Environmentalists are calling on IMO to investigate the use of tin in silicone-based foul release systems and other ships hull coatings due to the increased concern for the re-emergence of organotin in marine hull coatings. While use of the organotin tributyltin (TBT) was outlawed as an active biocide almost ten years ago, IMO is claimed to “have left the door open” for tin as a catalyst, but according to some academics the amount of organotin used suggests it could be acting as the active agent.
While shipowners may have thought the use of organotins in marine hull coatings was completely outlawed in 2008 with the ban on tributyltin (TBT), they can still be used as a catalyst if organotin content does not exceed the allowable limit of 250mg/1kg of paint. Dibutyltin and dioctyltin are the organotins under most scrutiny.
The question is why organotins are being used as catalysts, when there are much safer chemicals available. Even small amounts of organotin leaching in to the sea can impact marine fauna in the same way as TBT.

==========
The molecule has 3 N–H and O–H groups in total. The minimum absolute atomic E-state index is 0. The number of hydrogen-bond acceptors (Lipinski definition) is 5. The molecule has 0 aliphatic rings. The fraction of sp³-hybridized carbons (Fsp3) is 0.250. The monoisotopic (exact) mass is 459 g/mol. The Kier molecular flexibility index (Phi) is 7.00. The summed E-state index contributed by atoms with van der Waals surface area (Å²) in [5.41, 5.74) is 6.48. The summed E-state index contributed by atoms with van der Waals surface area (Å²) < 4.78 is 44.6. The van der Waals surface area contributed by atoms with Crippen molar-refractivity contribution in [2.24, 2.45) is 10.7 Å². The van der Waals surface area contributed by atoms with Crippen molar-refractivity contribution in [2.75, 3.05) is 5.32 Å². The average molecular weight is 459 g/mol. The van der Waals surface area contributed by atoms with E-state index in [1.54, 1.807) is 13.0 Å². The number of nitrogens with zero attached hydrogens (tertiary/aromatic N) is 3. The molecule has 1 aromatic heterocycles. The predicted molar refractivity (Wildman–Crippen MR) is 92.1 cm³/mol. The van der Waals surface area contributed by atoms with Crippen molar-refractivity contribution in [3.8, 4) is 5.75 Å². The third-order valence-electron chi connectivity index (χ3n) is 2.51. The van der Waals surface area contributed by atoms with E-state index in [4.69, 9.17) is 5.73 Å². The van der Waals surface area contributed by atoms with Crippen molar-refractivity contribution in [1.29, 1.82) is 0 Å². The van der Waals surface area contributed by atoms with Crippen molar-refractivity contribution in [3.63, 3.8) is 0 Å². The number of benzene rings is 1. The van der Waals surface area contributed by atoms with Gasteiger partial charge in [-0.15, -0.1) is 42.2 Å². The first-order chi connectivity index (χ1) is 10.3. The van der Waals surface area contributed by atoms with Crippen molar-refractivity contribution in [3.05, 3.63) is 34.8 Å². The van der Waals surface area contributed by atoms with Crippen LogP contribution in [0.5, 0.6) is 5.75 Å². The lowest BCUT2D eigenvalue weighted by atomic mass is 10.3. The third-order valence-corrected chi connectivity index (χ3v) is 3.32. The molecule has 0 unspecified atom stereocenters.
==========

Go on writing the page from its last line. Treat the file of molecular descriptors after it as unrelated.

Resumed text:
Dr Rik Bruer, a former researcher at Netherlands research institute TNO and now managing director of Finsulate commented that ‘‘the risk of spreading tin compounds again to kill marine life is eminent.’’
Professor Daniel Rittschof, a specialist in barnacles and other arthropods at the Duke University in North Carolina, U.S.A., said that at very low levels, organotins alter enzymes that process steroids, which is why molluscs change sex and/or become behaviourally castrated. Therefore, the effects of dibutyltin and probably dioctyltin are similar to TBT.
Boud Van Rompay, chairman of Subsea Industries, the manufacturer of the Ecospeed hull coating system, stated that only a proper and independent investigation will determine whether some paints exceed the permitted levels. Therefore, he highlighted, it is important independent laboratories to assess the biofouling on hulls of silicone-based coatings, underwater or in drydock, to measure the levels of toxicity.